Page 4633 - Week 12 - Thursday, 1 November 2018

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People want a clear definition of what consent is. Rather than relying on what does not constitute consent, the affirmative consent model defines consent in terms of a positive act. A commonly used phrasing defines consent as a “free and voluntary agreement”, and that consent does not exist if the person does not say or do anything to communicate consent.

Affirmative consent exists in Tasmania and Victoria, and New South Wales are currently in the process of reviewing their legislation. The affirmative consent model puts the focus on open communication from all participants. Communication is essential for healthy and respectful sexual relationships. It represents a shift away from the concept of “no means no” to “yes means yes”.

Affirmative consent is more in line with modern understanding of trauma. In the context of sexual assault, often victims freeze and are unable to move or speak. This does not mean that they are consenting but that they are unable to say no in the moment. It can be extremely traumatic for survivors to be asked questions like, “Why didn’t you say no? Why didn’t you fight?” This can lead to feelings of shame and helplessness.

Awareness of this response and the importance of affirmative consent both validates survivors’ experiences and educates people that a lack of response does not mean that a person is consenting to a sexual activity. In the criminal justice system, this can lead to situations where a perpetrator is not convicted, despite a court finding that the victim did not consent.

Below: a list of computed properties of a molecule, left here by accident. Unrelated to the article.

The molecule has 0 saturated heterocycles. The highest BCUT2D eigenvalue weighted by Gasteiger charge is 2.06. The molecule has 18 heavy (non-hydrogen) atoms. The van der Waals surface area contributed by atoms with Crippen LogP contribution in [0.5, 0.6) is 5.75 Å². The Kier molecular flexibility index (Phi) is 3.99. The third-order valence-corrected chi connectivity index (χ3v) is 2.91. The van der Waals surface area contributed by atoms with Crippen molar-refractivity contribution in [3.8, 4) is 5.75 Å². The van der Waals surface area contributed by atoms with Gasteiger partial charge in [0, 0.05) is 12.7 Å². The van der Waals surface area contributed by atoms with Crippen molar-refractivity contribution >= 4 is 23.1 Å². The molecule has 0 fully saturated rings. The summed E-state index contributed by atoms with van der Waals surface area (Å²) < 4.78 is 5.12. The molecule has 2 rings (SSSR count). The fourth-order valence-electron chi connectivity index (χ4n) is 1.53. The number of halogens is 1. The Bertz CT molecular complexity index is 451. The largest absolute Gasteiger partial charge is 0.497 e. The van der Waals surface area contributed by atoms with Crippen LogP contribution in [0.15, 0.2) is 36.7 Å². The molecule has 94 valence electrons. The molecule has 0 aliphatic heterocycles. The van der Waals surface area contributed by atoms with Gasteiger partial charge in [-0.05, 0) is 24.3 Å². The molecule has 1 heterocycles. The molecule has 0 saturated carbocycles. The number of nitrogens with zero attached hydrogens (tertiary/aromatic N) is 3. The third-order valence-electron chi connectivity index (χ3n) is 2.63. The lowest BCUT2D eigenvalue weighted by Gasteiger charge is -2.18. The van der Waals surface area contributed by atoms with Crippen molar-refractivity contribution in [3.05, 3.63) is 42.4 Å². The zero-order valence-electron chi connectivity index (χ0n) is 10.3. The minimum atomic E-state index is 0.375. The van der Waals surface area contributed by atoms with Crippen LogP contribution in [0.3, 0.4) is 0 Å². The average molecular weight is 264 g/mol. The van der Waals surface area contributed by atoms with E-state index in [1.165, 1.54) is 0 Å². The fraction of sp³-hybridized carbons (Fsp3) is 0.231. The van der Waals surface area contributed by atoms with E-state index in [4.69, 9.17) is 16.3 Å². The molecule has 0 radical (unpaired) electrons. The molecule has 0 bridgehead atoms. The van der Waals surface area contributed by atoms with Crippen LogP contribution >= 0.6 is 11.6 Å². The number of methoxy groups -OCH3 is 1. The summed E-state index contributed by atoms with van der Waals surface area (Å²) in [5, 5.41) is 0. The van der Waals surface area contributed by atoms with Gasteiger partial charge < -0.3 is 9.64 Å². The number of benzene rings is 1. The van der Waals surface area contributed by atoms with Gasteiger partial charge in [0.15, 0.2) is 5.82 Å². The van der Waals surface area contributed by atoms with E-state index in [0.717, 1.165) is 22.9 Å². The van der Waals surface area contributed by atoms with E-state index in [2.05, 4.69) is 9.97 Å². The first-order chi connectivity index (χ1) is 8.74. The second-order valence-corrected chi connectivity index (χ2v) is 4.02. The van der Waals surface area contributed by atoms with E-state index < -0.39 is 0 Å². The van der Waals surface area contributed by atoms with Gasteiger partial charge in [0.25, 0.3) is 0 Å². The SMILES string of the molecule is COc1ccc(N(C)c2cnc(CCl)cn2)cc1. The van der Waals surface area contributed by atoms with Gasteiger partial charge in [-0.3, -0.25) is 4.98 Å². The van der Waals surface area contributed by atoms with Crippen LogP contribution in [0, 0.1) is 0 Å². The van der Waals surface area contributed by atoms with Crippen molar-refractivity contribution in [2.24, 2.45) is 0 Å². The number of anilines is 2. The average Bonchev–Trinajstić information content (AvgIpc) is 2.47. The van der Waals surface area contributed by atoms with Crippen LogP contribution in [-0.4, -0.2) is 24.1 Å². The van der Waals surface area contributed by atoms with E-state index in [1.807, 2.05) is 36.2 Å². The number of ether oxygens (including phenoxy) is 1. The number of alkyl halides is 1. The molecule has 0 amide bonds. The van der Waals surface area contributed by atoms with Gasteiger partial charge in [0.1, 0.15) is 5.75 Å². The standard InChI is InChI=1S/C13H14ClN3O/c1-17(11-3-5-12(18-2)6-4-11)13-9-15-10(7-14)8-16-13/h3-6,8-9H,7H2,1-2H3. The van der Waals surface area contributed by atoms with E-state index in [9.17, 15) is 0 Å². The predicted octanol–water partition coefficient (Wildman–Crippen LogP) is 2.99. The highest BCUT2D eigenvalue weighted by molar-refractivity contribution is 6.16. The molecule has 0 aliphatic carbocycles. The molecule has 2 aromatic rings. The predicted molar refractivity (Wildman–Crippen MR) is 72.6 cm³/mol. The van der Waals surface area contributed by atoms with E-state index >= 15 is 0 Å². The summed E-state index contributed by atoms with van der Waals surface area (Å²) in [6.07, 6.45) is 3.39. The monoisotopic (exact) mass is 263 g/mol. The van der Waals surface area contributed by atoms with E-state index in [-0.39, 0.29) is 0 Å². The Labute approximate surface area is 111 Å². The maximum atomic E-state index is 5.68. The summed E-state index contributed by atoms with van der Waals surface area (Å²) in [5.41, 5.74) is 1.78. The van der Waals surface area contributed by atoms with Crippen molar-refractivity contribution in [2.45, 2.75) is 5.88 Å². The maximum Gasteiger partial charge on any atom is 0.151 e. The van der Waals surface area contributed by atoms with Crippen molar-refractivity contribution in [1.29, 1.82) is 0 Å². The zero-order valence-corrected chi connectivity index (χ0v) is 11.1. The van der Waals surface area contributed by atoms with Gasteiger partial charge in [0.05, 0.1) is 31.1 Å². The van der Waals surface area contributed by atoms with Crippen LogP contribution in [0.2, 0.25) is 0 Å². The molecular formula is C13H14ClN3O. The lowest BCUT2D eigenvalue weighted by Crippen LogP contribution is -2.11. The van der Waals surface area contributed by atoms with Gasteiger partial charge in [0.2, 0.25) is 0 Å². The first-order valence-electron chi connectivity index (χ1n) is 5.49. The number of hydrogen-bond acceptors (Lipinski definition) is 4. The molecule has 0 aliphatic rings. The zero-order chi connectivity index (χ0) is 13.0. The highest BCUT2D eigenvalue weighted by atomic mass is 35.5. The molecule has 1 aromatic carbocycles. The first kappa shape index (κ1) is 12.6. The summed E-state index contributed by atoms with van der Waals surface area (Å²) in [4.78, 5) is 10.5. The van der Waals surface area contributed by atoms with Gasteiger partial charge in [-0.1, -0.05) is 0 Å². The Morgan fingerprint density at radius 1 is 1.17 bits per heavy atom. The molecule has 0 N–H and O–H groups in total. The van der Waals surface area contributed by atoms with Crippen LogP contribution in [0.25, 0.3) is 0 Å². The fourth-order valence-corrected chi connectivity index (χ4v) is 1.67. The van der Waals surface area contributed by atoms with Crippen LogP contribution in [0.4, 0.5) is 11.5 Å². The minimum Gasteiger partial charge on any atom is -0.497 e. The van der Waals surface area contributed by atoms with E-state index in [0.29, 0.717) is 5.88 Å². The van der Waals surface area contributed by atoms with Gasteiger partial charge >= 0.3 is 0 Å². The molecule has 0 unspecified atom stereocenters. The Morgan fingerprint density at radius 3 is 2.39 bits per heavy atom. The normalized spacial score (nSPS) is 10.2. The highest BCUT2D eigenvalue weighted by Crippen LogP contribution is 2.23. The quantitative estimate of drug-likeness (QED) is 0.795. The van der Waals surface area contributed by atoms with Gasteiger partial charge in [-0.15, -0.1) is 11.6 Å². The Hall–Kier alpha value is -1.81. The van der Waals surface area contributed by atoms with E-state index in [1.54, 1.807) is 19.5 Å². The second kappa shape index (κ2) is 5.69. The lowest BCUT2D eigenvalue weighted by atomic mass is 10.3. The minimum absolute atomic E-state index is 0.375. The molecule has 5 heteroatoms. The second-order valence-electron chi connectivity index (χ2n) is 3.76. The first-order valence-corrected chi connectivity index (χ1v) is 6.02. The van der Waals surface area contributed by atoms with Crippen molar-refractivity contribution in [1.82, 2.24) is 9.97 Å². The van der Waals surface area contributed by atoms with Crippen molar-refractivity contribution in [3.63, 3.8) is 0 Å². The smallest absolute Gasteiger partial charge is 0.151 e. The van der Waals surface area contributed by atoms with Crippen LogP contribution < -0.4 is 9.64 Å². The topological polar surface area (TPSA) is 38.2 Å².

Members would be aware of the recent highly publicised case in New South Wales where this occurred. The rightful community outcry at this decision has had the positive effect of putting affirmative consent on the public agenda. I thank Ms Le Couteur for bringing forward this legislation.

As well as having the benefit of recognising common victim behaviour during assault, a “yes means yes” model encourages healthier and more positive communication about sexual boundaries between partners. Constant communication should be encouraged so that no participant feels that their boundaries were violated or are generally uncomfortable about the experience. Affirmative consent acknowledges that sexual relationships should be a mutually enjoyable experience. Sex should not be viewed as an act that person A does to person B; rather, it is an act that person A and person B mutually engage in and enjoy.

The affirmative consent model would be a positive step forward in our legislation. It more adequately addresses community expectations and understanding. It makes sense to define something as what it is, not what it is not, and consent is no different.

Changing the law will not completely stop sexual violence and rape culture, but it will make it easier for survivors to come forward and it will prevent situations like the Lazarus case from occurring again. “Yes means yes” is fundamentally a healthier and more respectful understanding of what consent should be. It should be the legal definition as well.

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